First, he put together the Legion of Mary–his best solo band, hands down–which was Kahn on bass (of course), Merl Saunders on organ and terrible vocals, Martin Fierro on out-of-tune saxophone, and the Greatest Drummer of All Time™ Ronnie Tutt. Sadly, this combo proved short-lived; Garcia fired Saunders and Fierro (not personally, of course; he let Parish make the calls) and added legendary British pianist Nicky Hopkins. Those big, brutish block chords in Sympathy for the Devil? That was Nicky.
But Nicky wasn’t a road dog like Garcia was: he was unhealthy since he was a kid, and he drank too damn much. He was a chatty drunk, too, and would introduce songs for ten minutes. Plus, according to Ronnie Tutt, he had bad time. (What Ronnie Tutt thought of Garcia’s time, he has kept to himself all these years.) A new keyboardist was needed. Someone reliable, professional, a real team player.
James Booker’s tenure with the Jerry Band lasted a weekend, which makes him the Anthony Scaramucci of the JGB. Quite frankly, I can’t believe Garcia kept him on for the second night. Go listen to the show. Booker overpowers Garcia, and Kahn, with the deluge of music coming from his piano and, even more hilariously, refuses to listen to Garcia in the slightest. Booker cuts off his solos, goes into verses when Garcia starts singing the chorus, and at least once takes over the lead vocal halfway through the song. Also: the tunes end when James Booker says they end, and that’s it. (Every song. Every single song ends with Garcia trying to finish up the song but Booker keeps playing, or he’ll just ripcord out of the song while Garcia is soloing away merrily in the background.)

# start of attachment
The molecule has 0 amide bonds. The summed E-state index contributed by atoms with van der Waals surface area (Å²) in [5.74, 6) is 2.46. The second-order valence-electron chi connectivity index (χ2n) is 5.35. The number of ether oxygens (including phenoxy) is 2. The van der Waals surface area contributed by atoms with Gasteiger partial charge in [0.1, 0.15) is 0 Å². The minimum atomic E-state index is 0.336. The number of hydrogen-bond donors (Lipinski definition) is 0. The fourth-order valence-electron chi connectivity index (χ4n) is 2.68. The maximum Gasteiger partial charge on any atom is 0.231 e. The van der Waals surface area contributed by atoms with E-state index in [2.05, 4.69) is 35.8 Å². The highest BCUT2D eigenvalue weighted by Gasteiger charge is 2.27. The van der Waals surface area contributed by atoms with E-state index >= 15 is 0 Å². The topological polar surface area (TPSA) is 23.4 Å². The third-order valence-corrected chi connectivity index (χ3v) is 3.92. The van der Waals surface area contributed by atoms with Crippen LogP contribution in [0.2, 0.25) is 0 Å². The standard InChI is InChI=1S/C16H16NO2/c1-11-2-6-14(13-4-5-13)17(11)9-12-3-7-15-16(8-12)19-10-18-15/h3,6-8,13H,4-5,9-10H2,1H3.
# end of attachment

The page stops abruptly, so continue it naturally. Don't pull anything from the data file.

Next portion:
Was he amused? Pissed? I bet Garcia was pissed. I’ll bet his eyes got darker and darker throughout the evening, and that he made fun of Kahn for the suggestion for years afterwards.
Anyway, this is the 1/9/76 show. There was a second show the following night, and then James Booker was bundled back onto a plane bound for New Orleans. Garcia called up Keith and Mrs. Donna Jean and never hired any geniuses ever again.
The only Grateful Dead who wasn’t in Jerry Band at one point was Bobby.
Ronnie Tutt is sitting there thinking, “He’s not gonna do any karate?”
Is that a long-sleeved guayabera?
Scrupulously researched esoterica?
Aspersions on John Kahn’s character?
The return of Ronnie Tutt?
All that and more. This post has everything. Go read Lost LIve Dead; I’ll be here when you get back.
This is from the Scarlet>Fire; the angle makes Keith look heavy.